SEV Biblia, Chapter 8:9 Â¶ Todo esto he visto, y he puesto mi corazón en todo lo que se hace debajo del sol; el tiempo en que el hombre se enseñorea del hombre para mal suyo.
Clarke's Bible Commentary - Ecclesiastes 8:9 Verse 9. One man ruleth over another to his own hurt. - This may be spoken of rulers generally, who, instead of feeding, fleece the flock; tyrants and oppressors, who come to an untimely end by their mismanagement of the offices of the state. All these things relate to Asiatic despots, and have ever been more applicable to them than to any other sovereigns in the world. They were despotic; they still are so.
John Gill's Bible Commentary Ver. 9. All this have I seen , etc.] Observed, taken notice of, and thoroughly considered; all that is said above, concerning the scarcity of good men and women, the fall of our first parents, the excellency of wisdom, the necessity and advantage of keeping the king’s commandment, the time and manner of doing it, the evil consequences that follow an inattention to these things, ignorance of what is to come, and the unavoidableness of death; and applied my heart unto every work that is done under the sun ; not so much to mechanic works and manual operations performed by men, as to moral or immoral works, and chiefly the work of Providence with respect to good and bad men, the consequence of which were the following observations; [there is] a time wherein one man ruleth over another to his own hurt ; or “the man ruleth over men” f204 ; for this is not to be understood of private rule in families, of the parent over his children, or master over his servant, but of a king over his subjects; who is the man, the principal man in the kingdom; and such a man ruling in an arbitrary and tyrannical way is to his own detriment in the issue. So Rehoboam; by his oppressive government, lost ten tribes out of twelve. Some have lost their whole kingdoms, and come to an untimely end; as well as ruined their immortal souls. Some render it “to his hurt” f205 ; to the hurt of those that are ruled, when it should be for their good, the protection of their persons and properties; but instead of that they lay heavy burdens upon them, take away their property, and injure and insult their persons. So the Targum, “to do ill to him.”
But Jarchi interprets it of the king himself. Some take it in both senses; and so it is usually in fact, that wicked princes rule to their own hurt, and the hurt of their subjects.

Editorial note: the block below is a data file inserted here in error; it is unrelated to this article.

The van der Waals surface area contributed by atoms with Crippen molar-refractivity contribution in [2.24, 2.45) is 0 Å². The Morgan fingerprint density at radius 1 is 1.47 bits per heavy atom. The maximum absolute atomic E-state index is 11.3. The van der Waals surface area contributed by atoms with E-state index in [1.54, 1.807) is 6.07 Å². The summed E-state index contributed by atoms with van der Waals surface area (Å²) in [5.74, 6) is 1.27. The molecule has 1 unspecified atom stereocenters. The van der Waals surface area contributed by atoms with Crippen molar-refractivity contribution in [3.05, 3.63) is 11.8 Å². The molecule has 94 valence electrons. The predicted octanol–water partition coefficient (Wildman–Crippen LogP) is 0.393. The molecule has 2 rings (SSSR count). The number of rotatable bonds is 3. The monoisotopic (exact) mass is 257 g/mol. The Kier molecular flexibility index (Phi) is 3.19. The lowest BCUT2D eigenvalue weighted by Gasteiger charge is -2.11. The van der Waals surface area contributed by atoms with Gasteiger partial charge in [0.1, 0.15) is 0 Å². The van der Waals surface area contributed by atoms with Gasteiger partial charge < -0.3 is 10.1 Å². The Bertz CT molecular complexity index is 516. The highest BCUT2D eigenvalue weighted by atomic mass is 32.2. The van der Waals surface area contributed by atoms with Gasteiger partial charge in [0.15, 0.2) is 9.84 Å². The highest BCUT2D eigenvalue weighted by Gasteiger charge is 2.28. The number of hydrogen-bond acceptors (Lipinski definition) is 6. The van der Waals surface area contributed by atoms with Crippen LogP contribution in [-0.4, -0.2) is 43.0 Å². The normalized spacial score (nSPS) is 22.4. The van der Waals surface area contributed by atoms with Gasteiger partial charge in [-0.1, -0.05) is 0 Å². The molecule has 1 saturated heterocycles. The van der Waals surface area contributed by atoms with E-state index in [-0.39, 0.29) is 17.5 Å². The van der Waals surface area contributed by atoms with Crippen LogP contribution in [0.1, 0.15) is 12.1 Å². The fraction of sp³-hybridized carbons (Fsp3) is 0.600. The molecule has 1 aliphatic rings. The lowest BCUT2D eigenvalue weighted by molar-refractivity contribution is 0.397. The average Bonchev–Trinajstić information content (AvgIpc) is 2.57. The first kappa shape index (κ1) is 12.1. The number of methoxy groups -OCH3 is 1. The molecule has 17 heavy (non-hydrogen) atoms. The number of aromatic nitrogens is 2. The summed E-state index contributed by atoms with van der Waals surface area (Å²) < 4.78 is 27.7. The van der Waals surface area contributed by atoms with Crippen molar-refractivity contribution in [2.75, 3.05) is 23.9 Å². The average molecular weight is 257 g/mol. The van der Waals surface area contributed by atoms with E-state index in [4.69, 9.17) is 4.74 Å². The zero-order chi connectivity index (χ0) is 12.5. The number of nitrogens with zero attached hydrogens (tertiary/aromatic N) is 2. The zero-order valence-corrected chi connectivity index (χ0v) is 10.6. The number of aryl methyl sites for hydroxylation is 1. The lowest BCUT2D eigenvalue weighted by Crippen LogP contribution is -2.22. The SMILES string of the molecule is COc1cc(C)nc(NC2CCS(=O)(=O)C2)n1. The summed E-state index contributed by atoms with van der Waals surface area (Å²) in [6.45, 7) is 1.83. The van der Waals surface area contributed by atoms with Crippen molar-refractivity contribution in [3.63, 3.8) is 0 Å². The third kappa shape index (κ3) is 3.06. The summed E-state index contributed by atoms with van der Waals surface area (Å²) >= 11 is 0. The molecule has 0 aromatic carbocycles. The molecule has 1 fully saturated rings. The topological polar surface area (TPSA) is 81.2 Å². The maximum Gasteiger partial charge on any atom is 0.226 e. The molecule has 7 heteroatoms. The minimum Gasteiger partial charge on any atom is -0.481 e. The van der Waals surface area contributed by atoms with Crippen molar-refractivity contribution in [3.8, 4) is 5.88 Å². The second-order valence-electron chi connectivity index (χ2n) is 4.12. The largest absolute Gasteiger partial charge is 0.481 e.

Matthew Henry Commentary Commendations of wisdom. (Eccl. 8:1-5) To prepare for sudden evils an death. (Eccl. 8:6-8) It shall be well with the righteous, and ill with the wicked. (Eccl. 8:9-13) Mysteries of Providence. (Eccl. 8:14-17)
Eccl. 8:1-5 None of the rich, the powerful, the honourable, or the accomplished of the sons of men, are so excellent, useful, or happy, a the wise man. Who else can interpret the words of God, or teach arigh from his truths and dispensations? What madness must it be for weak an dependent creatures to rebel against the Almighty! What numbers for wrong judgments, and bring misery on themselves, in this life and tha to come!
Eccl. 8:6-8 God has, in wisdom, kept away from us the knowledge of future events, that we may be always ready for changes. We must all die, no flight or hiding-place can save us, nor are there any weapon of effectual resistance. Ninety thousand die every day, upwards of sixty every minute, and one every moment. How solemn the thought! O that men were wise, that they understood these things, that they woul consider their latter end! The believer alone is prepared to meet the solemn summons. Wickedness, by which men often escape human justice cannot secure from death.
Eccl. 8:9-13 Solomon observed, that many a time one man rules ove another to his hurt, and that prosperity hardens them in their wickedness. Sinners herein deceive themselves. Vengeance comes slowly but it comes surely. A good man's days have some substance; he lives to a good purpose: a wicked man's days are all as a shadow, empty an worthless. Let us pray that we may view eternal things as near, real and all-important.
Eccl. 8:14-17 Faith alone can establish the heart in this mixed scene where the righteous often suffer, and the wicked prosper. Solomo commended joy, and holy security of mind, arising from confidence i God, because a man has no better thing under the sun, though a good ma has much better things above the sun, than soberly and thankfully to use the things of this life according to his rank. He would not have u try to give a reason for what God does. But, leaving the Lord to clea up all difficulties in his own time, we may cheerfully enjoy the comforts, and bear up under the trials of life; while peace of conscience and joy in the Holy Ghost will abide in us through all outward changes, and when flesh and heart shall fail __________________________________________________________________
Original Hebrew את 853 כל 3605 זה 2088 ראיתי 7200 ונתון 5414 את 853 לבי 3820 לכל 3605 מעשׂה 4639 אשׁר 834 נעשׂה 6213 תחת 8478 השׁמשׁ 8121 עת 6256 אשׁר 834 שׁלט 7980 האדם 120 באדם 120 לרע׃ 7451